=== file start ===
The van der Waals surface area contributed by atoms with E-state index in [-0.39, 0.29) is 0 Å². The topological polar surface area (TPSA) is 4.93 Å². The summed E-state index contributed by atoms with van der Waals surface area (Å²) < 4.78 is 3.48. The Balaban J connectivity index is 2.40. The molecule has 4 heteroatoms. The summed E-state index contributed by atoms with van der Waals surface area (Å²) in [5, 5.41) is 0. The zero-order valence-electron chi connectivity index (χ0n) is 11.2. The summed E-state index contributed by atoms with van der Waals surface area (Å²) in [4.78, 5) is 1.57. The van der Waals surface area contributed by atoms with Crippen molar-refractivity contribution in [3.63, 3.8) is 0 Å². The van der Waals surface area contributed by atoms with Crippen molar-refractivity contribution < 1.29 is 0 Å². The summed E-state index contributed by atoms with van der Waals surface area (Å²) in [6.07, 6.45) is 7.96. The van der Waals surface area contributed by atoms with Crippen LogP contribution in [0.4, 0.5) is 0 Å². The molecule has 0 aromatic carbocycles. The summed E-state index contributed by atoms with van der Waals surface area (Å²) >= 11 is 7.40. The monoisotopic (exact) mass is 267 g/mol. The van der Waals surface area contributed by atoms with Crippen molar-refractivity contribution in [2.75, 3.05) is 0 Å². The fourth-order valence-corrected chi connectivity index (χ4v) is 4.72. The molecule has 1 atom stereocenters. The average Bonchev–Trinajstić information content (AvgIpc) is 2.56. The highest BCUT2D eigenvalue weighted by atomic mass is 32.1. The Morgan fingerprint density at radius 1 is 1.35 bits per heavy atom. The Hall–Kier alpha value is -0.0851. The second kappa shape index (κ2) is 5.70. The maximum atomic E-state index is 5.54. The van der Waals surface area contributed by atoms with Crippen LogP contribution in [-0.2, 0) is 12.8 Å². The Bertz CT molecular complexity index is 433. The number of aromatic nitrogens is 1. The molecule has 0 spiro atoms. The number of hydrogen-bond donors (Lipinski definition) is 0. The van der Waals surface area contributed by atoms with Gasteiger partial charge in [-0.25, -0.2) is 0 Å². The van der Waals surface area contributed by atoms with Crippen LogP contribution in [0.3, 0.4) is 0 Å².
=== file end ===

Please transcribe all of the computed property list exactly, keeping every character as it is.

The van der Waals surface area contributed by atoms with E-state index in [-0.39, 0.29) is 0 Å². The topological polar surface area (TPSA) is 4.93 Å². The summed E-state index contributed by atoms with van der Waals surface area (Å²) < 4.78 is 3.48. The Balaban J connectivity index is 2.40. The molecule has 4 heteroatoms. The summed E-state index contributed by atoms with van der Waals surface area (Å²) in [5, 5.41) is 0. The zero-order valence-electron chi connectivity index (χ0n) is 11.2. The summed E-state index contributed by atoms with van der Waals surface area (Å²) in [4.78, 5) is 1.57. The van der Waals surface area contributed by atoms with Crippen molar-refractivity contribution in [3.63, 3.8) is 0 Å². The van der Waals surface area contributed by atoms with Crippen molar-refractivity contribution < 1.29 is 0 Å². The summed E-state index contributed by atoms with van der Waals surface area (Å²) in [6.07, 6.45) is 7.96. The van der Waals surface area contributed by atoms with Crippen LogP contribution in [0.4, 0.5) is 0 Å². The molecule has 0 aromatic carbocycles. The summed E-state index contributed by atoms with van der Waals surface area (Å²) >= 11 is 7.40. The monoisotopic (exact) mass is 267 g/mol. The van der Waals surface area contributed by atoms with Crippen molar-refractivity contribution in [2.75, 3.05) is 0 Å². The fourth-order valence-corrected chi connectivity index (χ4v) is 4.72. The molecule has 1 atom stereocenters. The average Bonchev–Trinajstić information content (AvgIpc) is 2.56. The highest BCUT2D eigenvalue weighted by atomic mass is 32.1. The Morgan fingerprint density at radius 1 is 1.35 bits per heavy atom. The Hall–Kier alpha value is -0.0851. The second kappa shape index (κ2) is 5.70. The maximum atomic E-state index is 5.54. The van der Waals surface area contributed by atoms with Crippen LogP contribution in [-0.2, 0) is 12.8 Å². The Bertz CT molecular complexity index is 433. The number of aromatic nitrogens is 1. The molecule has 0 spiro atoms. The number of hydrogen-bond donors (Lipinski definition) is 0. The van der Waals surface area contributed by atoms with Gasteiger partial charge in [-0.25, -0.2) is 0 Å². The van der Waals surface area contributed by atoms with Crippen LogP contribution in [0.3, 0.4) is 0 Å².